How do you monitor camper hygiene?

Campers are supervised daily for proper grooming and cleanliness by their cabin counselors and their division directors.  Campers are required to take a daily shower and brush their teeth twice a day.  Periodic wellness assessments are made by the infirmary staff to confirm good health.  On sunny days campers are checked for the application of sunscreen.  Sunscreen stations are located throughout camp. (Back To Top)

How does the camp ensure the safety of campers?

Safety always comes first at Camp Lohikan.  Our risk management manuals address the operation of every program and facility where campers could potentially get hurt.  These manuals delineate required supervision levels, equipment checks, and operating guidelines to ensure the safe participation of all campers.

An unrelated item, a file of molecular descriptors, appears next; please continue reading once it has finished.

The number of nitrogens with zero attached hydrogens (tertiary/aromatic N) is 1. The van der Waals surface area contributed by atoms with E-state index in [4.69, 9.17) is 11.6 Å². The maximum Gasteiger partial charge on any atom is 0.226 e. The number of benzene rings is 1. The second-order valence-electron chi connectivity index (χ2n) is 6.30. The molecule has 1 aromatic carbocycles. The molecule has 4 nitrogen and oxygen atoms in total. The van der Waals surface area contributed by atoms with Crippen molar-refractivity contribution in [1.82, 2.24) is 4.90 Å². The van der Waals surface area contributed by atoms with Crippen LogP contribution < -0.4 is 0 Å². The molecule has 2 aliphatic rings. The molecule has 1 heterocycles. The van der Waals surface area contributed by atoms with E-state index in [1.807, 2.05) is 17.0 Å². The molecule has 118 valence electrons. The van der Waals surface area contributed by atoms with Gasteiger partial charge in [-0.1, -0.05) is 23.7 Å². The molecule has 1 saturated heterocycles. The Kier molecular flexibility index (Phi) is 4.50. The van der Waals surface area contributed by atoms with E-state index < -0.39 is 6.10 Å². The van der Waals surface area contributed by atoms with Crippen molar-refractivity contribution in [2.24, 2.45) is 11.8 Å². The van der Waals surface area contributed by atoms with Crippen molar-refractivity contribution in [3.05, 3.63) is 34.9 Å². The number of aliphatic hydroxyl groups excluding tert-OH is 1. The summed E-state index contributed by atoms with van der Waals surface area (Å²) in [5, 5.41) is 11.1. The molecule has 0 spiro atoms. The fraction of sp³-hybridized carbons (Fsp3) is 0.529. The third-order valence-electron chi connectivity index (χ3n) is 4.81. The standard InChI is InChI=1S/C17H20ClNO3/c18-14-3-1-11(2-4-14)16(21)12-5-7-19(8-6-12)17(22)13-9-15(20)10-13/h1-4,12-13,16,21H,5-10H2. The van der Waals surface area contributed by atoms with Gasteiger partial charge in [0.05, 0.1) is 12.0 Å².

Safety procedures are an integral part of every daily activity.  Every activity is staffed by instructors with confirmed skills and documented training to safely operate the activity.  All activity equipment is the very best available and designed to assure the maximum safety of our campers.  Safety procedures for each activity are carefully reviewed with campers prior to participation and all safety procedures are strictly enforced.

Campers and staff are trained to recognize and respond to signals in case of an emergency.  Emergency procedures are practiced by way of drills held early in every session.  We train our staff in first aid and CPR during the staff orientation period.  We also train staff members in the proper use of fire extinguishers (attached to every building).  We even have our own fire truck at camp that we use in staff training! (Back To Top)